Dearborn Heights Mayor Daniel Paletko Engages with Residents
May 16, 2019
John F. Kennedy is a hero to many, including Daniel Paletko, mayor of Dearborn Heights. The famous quote by Kennedy, "Ask not what your country can do for you, but what you can do for your country" began to echo in Paletko's head as a young man.
As a young boy, Paletko felt his destiny lied in a career in sports, hopefully baseball. But when he realized it was not to be, the idea of politics, which had been simmering inside him, began to make itself known. The quote by Kennedy began to spring forth in young Dan Paletko's life.
Curious about the political mechanism, Paletko began attending city council meetings in his hometown of Dearborn Heights. He later volunteered on the Presidential campaign of Hubert Humphrey. His ambitions led him to serve on the Dearborn Heights City Council, the state House of Representatives, and eventually, as mayor of Dearborn Heights in 2004. "Politics has been involved with Dan Paletko, or Dan Paletko's been involved with politics since high school," he says.
While tightening a city's finances is frequently one of the larger tasks a newly elected mayor must tackle, Paletko says, that finances, along with two other major issues were at the forefront of his first years in office. Those issues continue to this day to be significant: the issue of diversity in the community, and flooding in the neighborhoods.
Paletko explains that Dearborn Heights was at one time a nearly all-white, Christian community. Paletko says the city has been changing since he became mayor. The challenge, he says, lies in getting everyone to work together and be a community. "The idea is that all of us of different faiths, different races, and different creeds, all come together to work together to make the city a better place to live, work and play," he says. "That has been quite a challenge."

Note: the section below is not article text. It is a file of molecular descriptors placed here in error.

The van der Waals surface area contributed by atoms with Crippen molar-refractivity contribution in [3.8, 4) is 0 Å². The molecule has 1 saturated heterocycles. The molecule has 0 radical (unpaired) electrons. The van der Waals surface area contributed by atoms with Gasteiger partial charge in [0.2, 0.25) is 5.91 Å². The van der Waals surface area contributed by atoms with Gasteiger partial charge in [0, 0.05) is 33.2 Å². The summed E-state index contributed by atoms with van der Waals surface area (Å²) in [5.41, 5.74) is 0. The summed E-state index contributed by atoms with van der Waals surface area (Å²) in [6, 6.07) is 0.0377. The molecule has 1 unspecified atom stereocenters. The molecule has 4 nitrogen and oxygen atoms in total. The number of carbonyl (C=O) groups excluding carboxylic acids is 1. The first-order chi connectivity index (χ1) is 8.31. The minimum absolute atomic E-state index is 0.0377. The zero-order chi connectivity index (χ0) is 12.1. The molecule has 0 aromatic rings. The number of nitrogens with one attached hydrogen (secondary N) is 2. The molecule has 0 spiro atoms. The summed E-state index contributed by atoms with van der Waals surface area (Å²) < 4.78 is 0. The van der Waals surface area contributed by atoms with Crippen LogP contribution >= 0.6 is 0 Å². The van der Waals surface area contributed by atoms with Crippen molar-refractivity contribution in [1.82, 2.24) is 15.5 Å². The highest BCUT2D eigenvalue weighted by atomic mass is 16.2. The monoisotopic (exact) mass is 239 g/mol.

Flooded neighborhoods in the north end of the city along the Rouge River, and in the south end of the city, along the Ecorse Creek have plagued the region for decades. The city sued Wayne County earlier in the decade, and the county ultimately suggested allowing the Army Corps of Engineers to study the problem. A solution is slow in coming says the mayor. "We needed a correction yesterday," he says, "it's been very frustrating that it's taken so much time in order to get relief for my residents along the Ecorse Creek."
Dearborn Heights has made many positive strides since 2004. A sampling investigation into the city's enormous electric bill discovered a 15 percent error rate in billing by DTE Energy, who had been charging the city for non-functioning light poles, and even light poles located outside of the city. Paletko and his city administrations were able to remedy the discrepancy, saving the city tens of thousands of dollars.
Paletko is proud of the improvements to the city's public safety departments as well. K-9 units have once again found a home with the Dearborn Heights Police Department. In addition, Paletko adds, "I'm very proud of the fact that the police department is now looking more and more reflective of the community, and we got the best of the best."
Paletko is most proud of the residents he serves. He explains how residents look out for one another and are enthusiastic about volunteering in city programs. "A great group of people," he says, adding that the city's population continues to grow.
Paletko concedes this is the toughest job he's ever had, but that he derives satisfaction in service and being able to help residents when they have a problem. On a recent day of flooding, he was out at a shelter, talking with residents displaced by flooding. He was encouraged to see Dearborn Heights residents helping one another out in a dire time of need. "That is what causes me to keep wanting to do this particular job," Paletko says with a smile.